Restoring grasslands is of particular significance, as evidenced by researchers comparing the effect of naturally restored forest versus grassland on carbon sequestration in the Loess Plateau.51 According to the authors, "[N]aturally restored grassland would be a more effective vegetation type for [soil organic carbon] sequestration due to higher carbon input from roots …"
Regenerative Agriculture Builds Sustainable Economies Too

The good news doesn't end there. While profitability is commonly cited as a determining factor for why farmers "cannot" farm organically anymore, research refutes such scaremongering. One such study52,53 found organic farmers earn anywhere from 22 to 35 percent more than their industrial counterparts.

What's more, regenerative agriculture can also help create regenerative economies based on values and principles that go far beyond merely making money,54 thereby benefiting society in practical ways beside a cleaner, healthier environment and more nutritious, less toxic food.

In a 2015 article, John Fullerton, founder and president of Capital Institute, presented the organization's views on regenerative capitalism, which is built on universal principles of health and wholeness. "We have identified eight key, interconnected principles that underlie systemic health," he writes. These eight principles, which he proposes be part of a regenerative economic system, include:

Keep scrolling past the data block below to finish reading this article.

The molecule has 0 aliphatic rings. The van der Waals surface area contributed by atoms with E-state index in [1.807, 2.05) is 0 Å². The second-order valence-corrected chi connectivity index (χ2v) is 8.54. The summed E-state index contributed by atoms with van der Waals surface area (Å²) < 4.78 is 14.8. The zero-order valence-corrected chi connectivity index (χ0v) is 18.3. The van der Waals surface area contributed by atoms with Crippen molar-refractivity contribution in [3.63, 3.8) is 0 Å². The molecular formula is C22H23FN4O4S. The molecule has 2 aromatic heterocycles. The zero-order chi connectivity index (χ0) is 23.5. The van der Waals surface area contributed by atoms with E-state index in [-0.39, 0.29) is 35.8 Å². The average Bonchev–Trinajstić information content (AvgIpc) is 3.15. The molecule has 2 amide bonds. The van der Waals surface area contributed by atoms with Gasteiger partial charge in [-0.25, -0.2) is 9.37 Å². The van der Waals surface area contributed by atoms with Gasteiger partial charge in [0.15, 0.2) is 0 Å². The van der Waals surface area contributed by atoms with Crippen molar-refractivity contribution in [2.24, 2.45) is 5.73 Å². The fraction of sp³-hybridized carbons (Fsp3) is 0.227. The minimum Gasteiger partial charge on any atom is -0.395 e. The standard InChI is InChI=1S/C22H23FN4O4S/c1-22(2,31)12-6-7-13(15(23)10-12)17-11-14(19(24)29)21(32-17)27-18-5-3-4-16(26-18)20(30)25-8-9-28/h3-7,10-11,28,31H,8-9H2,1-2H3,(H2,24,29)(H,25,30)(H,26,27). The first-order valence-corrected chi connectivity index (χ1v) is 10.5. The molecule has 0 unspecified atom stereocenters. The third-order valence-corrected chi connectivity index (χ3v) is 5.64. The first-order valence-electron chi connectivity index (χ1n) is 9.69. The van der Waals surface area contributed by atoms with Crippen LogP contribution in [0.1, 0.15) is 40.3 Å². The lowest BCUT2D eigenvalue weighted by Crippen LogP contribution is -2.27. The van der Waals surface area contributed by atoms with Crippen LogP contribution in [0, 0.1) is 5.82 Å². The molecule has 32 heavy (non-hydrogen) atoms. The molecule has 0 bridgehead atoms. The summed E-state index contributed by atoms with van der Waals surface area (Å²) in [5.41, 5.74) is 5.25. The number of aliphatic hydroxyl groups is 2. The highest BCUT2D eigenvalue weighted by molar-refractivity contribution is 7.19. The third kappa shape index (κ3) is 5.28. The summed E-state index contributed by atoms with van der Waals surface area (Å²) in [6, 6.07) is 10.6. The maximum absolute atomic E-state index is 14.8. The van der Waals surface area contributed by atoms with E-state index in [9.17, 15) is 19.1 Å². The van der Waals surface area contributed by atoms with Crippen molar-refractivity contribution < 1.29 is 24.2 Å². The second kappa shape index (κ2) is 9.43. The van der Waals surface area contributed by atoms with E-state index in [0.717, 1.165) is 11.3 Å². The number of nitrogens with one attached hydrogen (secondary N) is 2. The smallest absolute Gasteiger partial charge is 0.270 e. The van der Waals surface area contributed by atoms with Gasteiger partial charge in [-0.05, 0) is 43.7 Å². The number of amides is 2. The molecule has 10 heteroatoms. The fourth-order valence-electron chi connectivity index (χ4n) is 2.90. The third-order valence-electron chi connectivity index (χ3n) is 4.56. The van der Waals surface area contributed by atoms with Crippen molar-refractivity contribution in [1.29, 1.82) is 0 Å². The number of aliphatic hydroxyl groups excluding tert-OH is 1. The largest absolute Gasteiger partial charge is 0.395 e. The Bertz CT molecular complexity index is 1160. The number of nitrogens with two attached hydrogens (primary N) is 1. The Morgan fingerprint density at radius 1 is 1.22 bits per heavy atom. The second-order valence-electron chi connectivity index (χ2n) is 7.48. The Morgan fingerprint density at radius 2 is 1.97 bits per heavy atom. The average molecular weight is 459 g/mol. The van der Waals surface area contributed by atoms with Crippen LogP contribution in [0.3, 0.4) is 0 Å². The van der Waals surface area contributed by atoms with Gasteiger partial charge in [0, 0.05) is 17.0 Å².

Right relationship: Economy based on the understanding that damage to any single part ripples outward to damage every other part of the system

Holistic wealth: The understanding that true wealth is more than just money. It can also be measured in wellbeing of the whole and broadly shared prosperity

Innovation, adaptation, responsiveness

Empowered participation